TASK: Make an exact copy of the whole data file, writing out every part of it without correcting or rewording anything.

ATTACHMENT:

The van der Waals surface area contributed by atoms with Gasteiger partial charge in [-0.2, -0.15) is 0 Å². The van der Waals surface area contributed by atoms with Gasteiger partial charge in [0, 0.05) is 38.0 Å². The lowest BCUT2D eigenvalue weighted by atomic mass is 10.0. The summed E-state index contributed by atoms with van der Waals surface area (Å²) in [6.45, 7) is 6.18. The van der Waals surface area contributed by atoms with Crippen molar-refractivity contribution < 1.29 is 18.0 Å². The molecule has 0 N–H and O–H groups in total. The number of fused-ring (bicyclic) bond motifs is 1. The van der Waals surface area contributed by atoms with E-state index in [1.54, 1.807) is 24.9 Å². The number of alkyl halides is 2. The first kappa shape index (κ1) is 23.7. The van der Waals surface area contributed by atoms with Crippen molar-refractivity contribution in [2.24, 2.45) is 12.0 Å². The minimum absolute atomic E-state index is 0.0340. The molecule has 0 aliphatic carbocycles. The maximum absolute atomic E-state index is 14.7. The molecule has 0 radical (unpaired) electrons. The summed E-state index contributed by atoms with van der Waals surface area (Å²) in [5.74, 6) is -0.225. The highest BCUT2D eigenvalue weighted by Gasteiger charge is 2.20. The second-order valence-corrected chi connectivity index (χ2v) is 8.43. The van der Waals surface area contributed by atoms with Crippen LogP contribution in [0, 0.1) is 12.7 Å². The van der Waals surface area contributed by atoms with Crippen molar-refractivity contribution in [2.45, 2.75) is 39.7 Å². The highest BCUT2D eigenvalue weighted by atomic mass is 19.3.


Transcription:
The van der Waals surface area contributed by atoms with Gasteiger partial charge in [-0.2, -0.15) is 0 Å². The van der Waals surface area contributed by atoms with Gasteiger partial charge in [0, 0.05) is 38.0 Å². The lowest BCUT2D eigenvalue weighted by atomic mass is 10.0. The summed E-state index contributed by atoms with van der Waals surface area (Å²) in [6.45, 7) is 6.18. The van der Waals surface area contributed by atoms with Crippen molar-refractivity contribution < 1.29 is 18.0 Å². The molecule has 0 N–H and O–H groups in total. The number of fused-ring (bicyclic) bond motifs is 1. The van der Waals surface area contributed by atoms with E-state index in [1.54, 1.807) is 24.9 Å². The number of alkyl halides is 2. The first kappa shape index (κ1) is 23.7. The van der Waals surface area contributed by atoms with Crippen molar-refractivity contribution in [2.24, 2.45) is 12.0 Å². The minimum absolute atomic E-state index is 0.0340. The molecule has 0 aliphatic carbocycles. The maximum absolute atomic E-state index is 14.7. The molecule has 0 radical (unpaired) electrons. The summed E-state index contributed by atoms with van der Waals surface area (Å²) in [5.74, 6) is -0.225. The highest BCUT2D eigenvalue weighted by Gasteiger charge is 2.20. The second-order valence-corrected chi connectivity index (χ2v) is 8.43. The van der Waals surface area contributed by atoms with Crippen LogP contribution in [0, 0.1) is 12.7 Å². The van der Waals surface area contributed by atoms with Crippen molar-refractivity contribution in [2.45, 2.75) is 39.7 Å². The highest BCUT2D eigenvalue weighted by atomic mass is 19.3.